E-mail filtering service thinks zip file is infected with W32/Bagle virus

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One of our employees is having difficulty receiving e-mails from a vendor. The vendor is zipping up two text files and e-mailing the zip file to us. The Zip file is identified as a virus by our on-line e-mail filtering service and the e-mail is deleted before it hits our mail server. If the vendor sends the two text files without zipping them, they come through fine. The vendor claims that our filtering service must be incorrectly analyzing something in the ZIP file that makes it think it contains a virus. I'm not so sure. I'm wondering about the possibility that a virus (the W32/Bagle.G in particular) can be introduced by the client's zipping program. Maybe the text files are clean, but if the zipping software was infected, the resultant zip file might be infected. I haven't read any evidence of this behavior yet, but I'm looking. We've been using this on-line spam-and-virus filtering service for over a year, and this is the first time I've had a complaint of "false positives". Thanks in advance, David
ASKED: November 1, 2005  12:22 PM
UPDATED: November 3, 2005  10:25 AM

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I have not heard of a contaminated ‘zipping’ program that added a virus during compression. I have had repeated occasions where a ‘filtering’ service declared all ‘zips’ to be viruses, default settings of block .exe .vbs .zip are not uncommon because they are easy. To actually investigate the content of a ‘zip’ file is not easy especially is it is encrypted for security. (You did not say why the text files were zipped in the first place.)

Are you receiving ‘sip’ files from anybody else?

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  • DKoch67
    Howard2nd, They were zipping the files to group them into one attachment. Size was not the problem here. This is a situation where the vendor sends out updates on a frequent basis and the number of text files is not constant. David
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  • Sonyfreek
    Does the message you get when you receive the email state that it was blocked due to an infection of the W32/Bagle.G Virus? We typically configure our virus protection to block *.zip files that are encrypted with a password or that cannot be opened by the virus scanner, but some admins block anything by the extension, such as *.zip files. It's typically easy to get around by renaming the .zip file to .txt. Tell the user to change it to .zip when saving it to the disk and it'll open up fine. Try that and see if you are successful. More than likely, it will work. SF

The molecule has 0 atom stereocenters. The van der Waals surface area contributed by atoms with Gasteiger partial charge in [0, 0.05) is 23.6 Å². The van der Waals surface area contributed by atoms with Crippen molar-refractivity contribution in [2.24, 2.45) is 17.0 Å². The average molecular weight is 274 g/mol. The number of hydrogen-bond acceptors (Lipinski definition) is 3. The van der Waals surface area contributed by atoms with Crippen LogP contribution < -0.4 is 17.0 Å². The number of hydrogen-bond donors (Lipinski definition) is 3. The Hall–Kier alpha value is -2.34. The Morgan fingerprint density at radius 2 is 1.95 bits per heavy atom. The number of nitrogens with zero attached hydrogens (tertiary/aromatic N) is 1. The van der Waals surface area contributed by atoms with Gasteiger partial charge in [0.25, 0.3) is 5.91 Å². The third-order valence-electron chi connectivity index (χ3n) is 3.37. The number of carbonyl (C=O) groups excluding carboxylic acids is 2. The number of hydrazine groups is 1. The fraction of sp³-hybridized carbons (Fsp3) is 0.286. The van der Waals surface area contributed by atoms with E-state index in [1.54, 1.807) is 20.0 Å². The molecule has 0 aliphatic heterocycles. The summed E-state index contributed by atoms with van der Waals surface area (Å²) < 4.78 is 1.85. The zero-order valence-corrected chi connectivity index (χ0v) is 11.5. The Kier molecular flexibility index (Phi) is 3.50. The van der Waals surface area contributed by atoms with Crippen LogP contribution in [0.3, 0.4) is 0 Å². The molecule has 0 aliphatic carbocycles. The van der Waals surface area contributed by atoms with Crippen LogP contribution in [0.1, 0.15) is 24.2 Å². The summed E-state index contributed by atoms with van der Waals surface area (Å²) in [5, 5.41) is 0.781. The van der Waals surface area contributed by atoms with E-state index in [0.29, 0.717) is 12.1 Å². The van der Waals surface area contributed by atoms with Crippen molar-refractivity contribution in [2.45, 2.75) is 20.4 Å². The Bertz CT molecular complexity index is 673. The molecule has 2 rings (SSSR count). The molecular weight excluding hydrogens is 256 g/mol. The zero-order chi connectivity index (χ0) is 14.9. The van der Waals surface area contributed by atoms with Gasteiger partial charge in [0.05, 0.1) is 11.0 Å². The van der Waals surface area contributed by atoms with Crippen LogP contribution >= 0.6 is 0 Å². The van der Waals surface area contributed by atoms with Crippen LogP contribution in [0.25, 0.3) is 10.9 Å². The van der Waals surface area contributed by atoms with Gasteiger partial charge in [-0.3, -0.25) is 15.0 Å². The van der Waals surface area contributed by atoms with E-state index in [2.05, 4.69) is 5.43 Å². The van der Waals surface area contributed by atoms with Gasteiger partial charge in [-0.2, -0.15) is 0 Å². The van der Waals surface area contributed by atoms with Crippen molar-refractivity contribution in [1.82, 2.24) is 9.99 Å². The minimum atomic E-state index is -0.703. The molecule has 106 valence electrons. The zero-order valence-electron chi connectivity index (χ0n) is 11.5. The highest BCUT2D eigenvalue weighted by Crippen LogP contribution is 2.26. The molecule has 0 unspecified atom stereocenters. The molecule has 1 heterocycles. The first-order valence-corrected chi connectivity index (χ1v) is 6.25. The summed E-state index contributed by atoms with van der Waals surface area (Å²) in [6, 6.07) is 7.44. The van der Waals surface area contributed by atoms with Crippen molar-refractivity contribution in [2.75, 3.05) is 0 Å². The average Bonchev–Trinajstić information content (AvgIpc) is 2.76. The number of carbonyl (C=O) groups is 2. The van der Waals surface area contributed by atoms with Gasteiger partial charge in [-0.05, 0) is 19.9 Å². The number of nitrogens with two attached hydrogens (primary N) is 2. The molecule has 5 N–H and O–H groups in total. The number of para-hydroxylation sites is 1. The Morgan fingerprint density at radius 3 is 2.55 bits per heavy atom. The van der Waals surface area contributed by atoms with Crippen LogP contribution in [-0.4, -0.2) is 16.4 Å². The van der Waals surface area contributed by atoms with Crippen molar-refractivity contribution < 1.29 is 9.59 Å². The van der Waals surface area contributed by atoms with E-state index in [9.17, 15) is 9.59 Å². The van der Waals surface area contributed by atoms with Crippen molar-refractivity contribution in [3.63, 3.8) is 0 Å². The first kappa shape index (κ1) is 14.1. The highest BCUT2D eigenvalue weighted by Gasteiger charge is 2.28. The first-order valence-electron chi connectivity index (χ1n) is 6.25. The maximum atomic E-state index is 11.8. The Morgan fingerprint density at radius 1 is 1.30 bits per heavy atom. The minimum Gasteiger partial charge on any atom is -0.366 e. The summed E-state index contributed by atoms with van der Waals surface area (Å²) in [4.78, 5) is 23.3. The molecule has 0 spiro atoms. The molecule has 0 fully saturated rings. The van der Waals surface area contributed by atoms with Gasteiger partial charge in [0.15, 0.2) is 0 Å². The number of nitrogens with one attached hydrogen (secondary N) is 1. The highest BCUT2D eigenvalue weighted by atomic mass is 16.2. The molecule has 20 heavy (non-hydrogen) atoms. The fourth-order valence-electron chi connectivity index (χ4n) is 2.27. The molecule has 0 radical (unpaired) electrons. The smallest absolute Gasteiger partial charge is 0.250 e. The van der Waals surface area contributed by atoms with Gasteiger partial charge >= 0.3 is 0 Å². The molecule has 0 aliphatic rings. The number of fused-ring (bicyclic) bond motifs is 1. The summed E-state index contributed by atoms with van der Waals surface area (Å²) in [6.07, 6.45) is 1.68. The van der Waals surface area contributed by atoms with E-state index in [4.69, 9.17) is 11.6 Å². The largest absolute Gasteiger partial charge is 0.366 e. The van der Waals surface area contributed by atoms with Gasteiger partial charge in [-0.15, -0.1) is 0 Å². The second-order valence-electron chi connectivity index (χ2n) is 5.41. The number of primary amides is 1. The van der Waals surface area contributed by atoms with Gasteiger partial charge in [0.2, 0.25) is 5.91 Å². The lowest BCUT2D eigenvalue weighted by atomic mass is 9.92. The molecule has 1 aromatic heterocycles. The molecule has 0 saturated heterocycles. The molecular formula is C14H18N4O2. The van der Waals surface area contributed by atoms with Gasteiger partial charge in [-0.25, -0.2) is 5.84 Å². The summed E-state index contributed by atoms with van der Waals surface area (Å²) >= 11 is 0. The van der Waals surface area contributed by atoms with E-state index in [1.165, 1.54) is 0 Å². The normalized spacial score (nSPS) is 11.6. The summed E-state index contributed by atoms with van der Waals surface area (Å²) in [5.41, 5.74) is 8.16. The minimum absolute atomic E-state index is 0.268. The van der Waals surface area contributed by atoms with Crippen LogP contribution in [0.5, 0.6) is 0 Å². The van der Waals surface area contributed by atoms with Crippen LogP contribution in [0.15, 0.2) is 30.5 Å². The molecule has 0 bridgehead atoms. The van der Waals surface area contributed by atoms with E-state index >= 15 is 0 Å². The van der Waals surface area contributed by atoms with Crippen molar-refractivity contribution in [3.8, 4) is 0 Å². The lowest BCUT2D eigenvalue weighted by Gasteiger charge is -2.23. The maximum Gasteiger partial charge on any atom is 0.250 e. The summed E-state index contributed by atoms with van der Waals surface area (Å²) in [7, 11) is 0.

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  • Layer9
    I'm curious what your AV Gateway appliance or software is. I have seen this error with several common AV gateway systems where .zip or .txt extensions, or both were filtered by default. Do you have administrative control over this gateway? Can you confirm that these file extensions are not blocked anywhere on the system? Chris Weber Layer9corp.com
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  • Mlandes
    hi, try looking at the following: a. zip protected by password ? b. the file names are identical to the common beagle characteristics such as subject or filenames or extensions or message body words etc etc. thanks moti
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  • petkoa
    Hi, zip-replacing worm isn't something unthinkable, but I did't hear any reports about something like this. If your scanner is so specific about W32/Bagle.G I'll not suppose problems with encrypted zip or too general rules, but about coincidental generation by the zipper of some bites resembling the Bagle.G signature of the AV product. BR, Petko
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  • DKoch67
    Our filtering service responded to my support call and thinks it's a false positive. Thanks for all your ideas and comments. David
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  • Sonyfreek
    If I were you, I'd still try changing the .zip extension to something innoculous, like .txt to test out the intelligence of the AV gateway. If it doesn't verify it's file format, then it probably should be upgraded to something more secure, although you might not be able to convince the admin to do that. SF
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  • Pineappleman
    I would agree with your vendors claims. You should check with the filtering service to see how to avoid a "false" positive, if it could be done without compromising a procedure or algorithm used to decipher.
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